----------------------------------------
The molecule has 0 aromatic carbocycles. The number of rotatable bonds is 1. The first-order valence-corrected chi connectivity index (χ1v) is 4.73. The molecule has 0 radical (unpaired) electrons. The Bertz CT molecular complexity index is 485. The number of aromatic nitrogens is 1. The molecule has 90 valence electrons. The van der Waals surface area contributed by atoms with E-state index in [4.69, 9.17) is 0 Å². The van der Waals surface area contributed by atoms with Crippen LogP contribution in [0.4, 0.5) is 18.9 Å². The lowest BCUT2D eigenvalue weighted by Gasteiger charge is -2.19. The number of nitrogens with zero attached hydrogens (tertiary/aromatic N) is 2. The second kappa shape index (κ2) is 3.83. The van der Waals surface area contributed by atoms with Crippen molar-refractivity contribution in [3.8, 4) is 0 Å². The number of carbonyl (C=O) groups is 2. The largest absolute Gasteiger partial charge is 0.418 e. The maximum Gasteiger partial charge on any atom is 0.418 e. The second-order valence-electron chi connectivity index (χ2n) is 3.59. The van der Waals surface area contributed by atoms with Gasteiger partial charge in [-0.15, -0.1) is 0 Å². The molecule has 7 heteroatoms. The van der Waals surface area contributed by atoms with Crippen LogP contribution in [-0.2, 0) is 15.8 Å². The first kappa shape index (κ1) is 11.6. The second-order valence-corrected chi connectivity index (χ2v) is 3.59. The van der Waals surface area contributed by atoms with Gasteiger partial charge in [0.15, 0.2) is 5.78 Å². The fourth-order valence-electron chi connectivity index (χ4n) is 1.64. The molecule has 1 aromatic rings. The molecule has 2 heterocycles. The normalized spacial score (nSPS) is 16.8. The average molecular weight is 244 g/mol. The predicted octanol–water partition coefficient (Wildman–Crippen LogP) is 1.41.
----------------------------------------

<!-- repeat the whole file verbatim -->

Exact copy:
The molecule has 0 aromatic carbocycles. The number of rotatable bonds is 1. The first-order valence-corrected chi connectivity index (χ1v) is 4.73. The molecule has 0 radical (unpaired) electrons. The Bertz CT molecular complexity index is 485. The number of aromatic nitrogens is 1. The molecule has 90 valence electrons. The van der Waals surface area contributed by atoms with E-state index in [4.69, 9.17) is 0 Å². The van der Waals surface area contributed by atoms with Crippen LogP contribution in [0.4, 0.5) is 18.9 Å². The lowest BCUT2D eigenvalue weighted by Gasteiger charge is -2.19. The number of nitrogens with zero attached hydrogens (tertiary/aromatic N) is 2. The second kappa shape index (κ2) is 3.83. The van der Waals surface area contributed by atoms with Crippen molar-refractivity contribution in [3.8, 4) is 0 Å². The number of carbonyl (C=O) groups is 2. The largest absolute Gasteiger partial charge is 0.418 e. The maximum Gasteiger partial charge on any atom is 0.418 e. The second-order valence-electron chi connectivity index (χ2n) is 3.59. The van der Waals surface area contributed by atoms with Gasteiger partial charge in [-0.15, -0.1) is 0 Å². The molecule has 7 heteroatoms. The van der Waals surface area contributed by atoms with Crippen LogP contribution in [-0.2, 0) is 15.8 Å². The first kappa shape index (κ1) is 11.6. The second-order valence-corrected chi connectivity index (χ2v) is 3.59. The van der Waals surface area contributed by atoms with Gasteiger partial charge in [0.15, 0.2) is 5.78 Å². The fourth-order valence-electron chi connectivity index (χ4n) is 1.64. The molecule has 1 aromatic rings. The molecule has 2 heterocycles. The normalized spacial score (nSPS) is 16.8. The average molecular weight is 244 g/mol. The predicted octanol–water partition coefficient (Wildman–Crippen LogP) is 1.41.